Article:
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Here's how Renewable Energy Plans work in Texas

The use of renewable energy in the state depends on how many people pay for it.

HOUSTON — On top of this house on the west side of Houston, you’ll find solar panels. Inside the 1,500 square foot home, you’ll find a very happy Bobby Marinov.

“I am very environmentally conscious,” he said.

Which is also why Marinov switched from a traditional electricity plan to a renewable one.  

“I’m not skimping at all,” he said. “We keep it at the same temperature throughout the year.”

But going green at home doesn’t require a big investment or adding anything to your home. Daniel Richmond is with Green Mountain Energy. His company offers environmentally friendly plans.

“The good thing about Texas is that it’s a competitive electricity market,” he said. “You can choose your provider and you can choose what goes into your plan.”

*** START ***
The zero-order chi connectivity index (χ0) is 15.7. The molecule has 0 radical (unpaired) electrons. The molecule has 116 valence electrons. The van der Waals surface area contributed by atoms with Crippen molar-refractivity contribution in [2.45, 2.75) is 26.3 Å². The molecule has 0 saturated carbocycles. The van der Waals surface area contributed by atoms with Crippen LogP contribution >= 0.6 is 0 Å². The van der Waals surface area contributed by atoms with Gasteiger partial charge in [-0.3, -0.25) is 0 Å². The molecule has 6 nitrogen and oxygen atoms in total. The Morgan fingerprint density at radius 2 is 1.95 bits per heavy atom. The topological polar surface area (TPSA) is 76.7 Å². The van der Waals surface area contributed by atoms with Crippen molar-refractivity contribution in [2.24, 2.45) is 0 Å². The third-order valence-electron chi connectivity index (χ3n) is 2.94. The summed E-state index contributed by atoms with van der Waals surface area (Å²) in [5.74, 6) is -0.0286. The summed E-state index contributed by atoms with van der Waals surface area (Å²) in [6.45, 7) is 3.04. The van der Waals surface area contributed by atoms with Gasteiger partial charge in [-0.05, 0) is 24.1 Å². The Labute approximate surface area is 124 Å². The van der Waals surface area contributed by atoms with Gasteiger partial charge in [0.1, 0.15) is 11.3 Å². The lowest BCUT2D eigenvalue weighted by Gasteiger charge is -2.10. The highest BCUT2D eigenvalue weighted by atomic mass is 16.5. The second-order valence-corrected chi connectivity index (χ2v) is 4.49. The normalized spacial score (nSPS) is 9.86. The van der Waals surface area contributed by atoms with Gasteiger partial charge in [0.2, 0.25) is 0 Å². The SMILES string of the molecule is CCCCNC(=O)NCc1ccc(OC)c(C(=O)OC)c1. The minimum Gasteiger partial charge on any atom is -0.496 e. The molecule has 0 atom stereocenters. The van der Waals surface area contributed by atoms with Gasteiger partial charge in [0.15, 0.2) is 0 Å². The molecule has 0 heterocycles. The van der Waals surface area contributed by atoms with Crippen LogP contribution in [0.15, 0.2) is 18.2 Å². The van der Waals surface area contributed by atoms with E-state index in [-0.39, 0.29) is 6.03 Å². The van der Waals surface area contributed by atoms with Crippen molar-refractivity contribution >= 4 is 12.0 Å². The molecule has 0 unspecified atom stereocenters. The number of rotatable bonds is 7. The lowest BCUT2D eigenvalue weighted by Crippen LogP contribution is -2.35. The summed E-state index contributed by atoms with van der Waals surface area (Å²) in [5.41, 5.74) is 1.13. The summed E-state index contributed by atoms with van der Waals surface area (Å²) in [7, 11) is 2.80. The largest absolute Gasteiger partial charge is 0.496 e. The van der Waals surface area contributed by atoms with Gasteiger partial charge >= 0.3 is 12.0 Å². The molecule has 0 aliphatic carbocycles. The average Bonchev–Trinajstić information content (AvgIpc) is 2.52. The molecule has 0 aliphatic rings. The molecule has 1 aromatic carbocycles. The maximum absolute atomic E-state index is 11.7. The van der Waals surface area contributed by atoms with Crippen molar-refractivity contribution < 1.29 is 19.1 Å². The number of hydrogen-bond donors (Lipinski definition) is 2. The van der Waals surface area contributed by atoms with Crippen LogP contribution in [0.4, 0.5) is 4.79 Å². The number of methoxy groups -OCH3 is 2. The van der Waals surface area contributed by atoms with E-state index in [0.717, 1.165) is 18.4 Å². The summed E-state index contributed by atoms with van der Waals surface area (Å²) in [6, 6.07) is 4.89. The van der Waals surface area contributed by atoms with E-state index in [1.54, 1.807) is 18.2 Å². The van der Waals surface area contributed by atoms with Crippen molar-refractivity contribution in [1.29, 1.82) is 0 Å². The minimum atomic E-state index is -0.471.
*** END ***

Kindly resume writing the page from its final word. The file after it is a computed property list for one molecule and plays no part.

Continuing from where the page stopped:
But here’s something you should know.

Even with a renewable plan, the electricity fed into your home is the same mix everyone gets from the grid. What you’re paying for is to have more green energy produced in Texas along with a guarantee of sorts.

“What happens is your electricity company keeps track of where that power comes from and makes sure that if they say they’re selling you 100% renewable power, it really is,” he said. “The way that renewable energy works is through an accounting mechanism.”

That accounting mechanism is called “renewable energy credit.” When you purchase a plan, your provider buys credits equal to the amount of power you use. The alternative energy power plants get those credits when their green energy is added to the grid. The buying and trading of credits happens at the Electric Reliability Council of Texas, better known as ERCOT.

Marinov believes going green sends a message about wanting more renewable energy in Texas.

If you want to check out green electricity plans in your zip code, go to www.powertochoose.org and scroll to the renewable energy section. A search for the cheapest options shows a renewable plan is about a penny and a half more per kilowatt hour.